|Publication number||US6048581 A|
|Application number||US 08/718,771|
|Publication date||Apr 11, 2000|
|Filing date||Sep 24, 1996|
|Priority date||Sep 24, 1996|
|Also published as||US5958803, US6337294, WO1998013198A1|
|Publication number||08718771, 718771, US 6048581 A, US 6048581A, US-A-6048581, US6048581 A, US6048581A|
|Inventors||John Cleveland Waldrop, III|
|Original Assignee||Mcdonnell Douglas Corporation|
|Export Citation||BiBTeX, EndNote, RefMan|
|Patent Citations (17), Referenced by (16), Classifications (18), Legal Events (5)|
|External Links: USPTO, USPTO Assignment, Espacenet|
The present invention relates generally to the field of stretchable fabrics and more particularly to an elastic ground plane and method.
Continuous moldline technology using reinforced elastomers presents an opportunity to improve upon many of the performance characteristics of aircraft and missiles. FIG. 1 shows a side view of a rod reinforced elastomer of the prior art. FIG. 2 is a top view of the rod reinforced elastomer of FIG. 1. The rod reinforced elastomer 10 has a pair of rod blocks 12. A plurality of rods 14 anchored to one of the pair of rod blocks 12 slide inside an elastomer panel 16. The rod reinforced elastomer 10 is capable of both elongation and deflection, as shown in FIG. 3. The rod reinforced elastomer has resting length 22 that can be stretched to an elongated length 24 and deflected a distance 26. These products can be used in applications such as control surfaces and in expandable bays to provide cleaner airflow and reduced drag. However, these products so far have been limited to nonmetallic elastomeric compounds that provide little to no protection against electromagnetic interference (EMI). EMI can cause aircraft instruments to malfunction and can result in navigational errors and even the loss of the aircraft.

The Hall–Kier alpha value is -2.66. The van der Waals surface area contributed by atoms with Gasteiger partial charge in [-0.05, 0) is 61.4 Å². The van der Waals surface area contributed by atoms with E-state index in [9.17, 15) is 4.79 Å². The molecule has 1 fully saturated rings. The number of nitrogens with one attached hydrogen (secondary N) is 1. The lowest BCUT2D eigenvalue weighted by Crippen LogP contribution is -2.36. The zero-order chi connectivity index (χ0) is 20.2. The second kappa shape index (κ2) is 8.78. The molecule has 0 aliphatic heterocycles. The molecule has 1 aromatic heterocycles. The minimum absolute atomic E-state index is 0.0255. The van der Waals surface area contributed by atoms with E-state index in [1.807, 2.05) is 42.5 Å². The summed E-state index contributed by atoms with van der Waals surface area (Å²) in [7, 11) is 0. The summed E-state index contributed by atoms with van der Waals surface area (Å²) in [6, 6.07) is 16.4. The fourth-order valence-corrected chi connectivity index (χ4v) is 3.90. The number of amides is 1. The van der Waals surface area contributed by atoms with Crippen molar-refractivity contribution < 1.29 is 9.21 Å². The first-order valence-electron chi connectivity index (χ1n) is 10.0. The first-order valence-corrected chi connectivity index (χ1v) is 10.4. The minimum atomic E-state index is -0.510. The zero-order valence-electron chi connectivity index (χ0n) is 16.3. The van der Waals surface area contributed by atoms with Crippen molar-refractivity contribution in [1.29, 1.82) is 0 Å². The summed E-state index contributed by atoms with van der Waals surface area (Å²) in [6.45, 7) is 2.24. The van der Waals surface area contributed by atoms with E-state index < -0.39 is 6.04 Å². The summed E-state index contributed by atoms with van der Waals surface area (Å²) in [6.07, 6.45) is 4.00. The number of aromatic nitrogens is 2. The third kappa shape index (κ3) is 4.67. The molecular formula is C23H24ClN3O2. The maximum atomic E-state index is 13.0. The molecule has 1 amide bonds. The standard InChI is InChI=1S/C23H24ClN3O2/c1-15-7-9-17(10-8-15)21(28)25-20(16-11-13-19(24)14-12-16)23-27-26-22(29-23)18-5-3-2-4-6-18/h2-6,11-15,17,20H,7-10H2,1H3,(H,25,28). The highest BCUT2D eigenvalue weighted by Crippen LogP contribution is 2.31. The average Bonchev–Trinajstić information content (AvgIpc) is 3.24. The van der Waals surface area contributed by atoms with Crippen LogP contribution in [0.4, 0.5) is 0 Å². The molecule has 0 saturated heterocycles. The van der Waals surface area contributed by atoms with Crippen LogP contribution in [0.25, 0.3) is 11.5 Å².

Conventional EMI shields have been designed as highly conductive metal strips, sprays, and panels that do not possess the ability to flex or elongate repeatedly without material degradation. Recent advances have produced foils that allow a continuous metallic surface with the ability to flex to various shapes. Unfortunately, these foils are limited to applications where elongation is less 10%.
Thus there exists a need for a material that can easily and significantly elongate in all directions, is highly conductive in all states of elongation, can withstand repeated elongations with no degradation in shielding effectiveness or material properties, is thin and light weight, and which is tough enough to withstand severe aerospace environments.
An elastic ground plane that overcomes these and other problems has an environmental coating attached to a surface of a fabric having a plurality of fibers. A conductive substance is applied to the fabric to coat the fabric.
FIG. 1 is a side view of a prior art rod reinforced elastomer;
FIG. 2 is a top view of the rod reinforced elastomer of FIG. 1;
FIG. 3 is a side view of the rod reinforced elastomer of FIG. 1 in an elongated and deflected state;
FIG. 4 is a side view of an embodiment of an elastic ground plane;
FIG. 5 is a side view of another embodiment of the elastic ground plane; and
FIG. 6 is a side view of another embodiment of the elastic ground plane.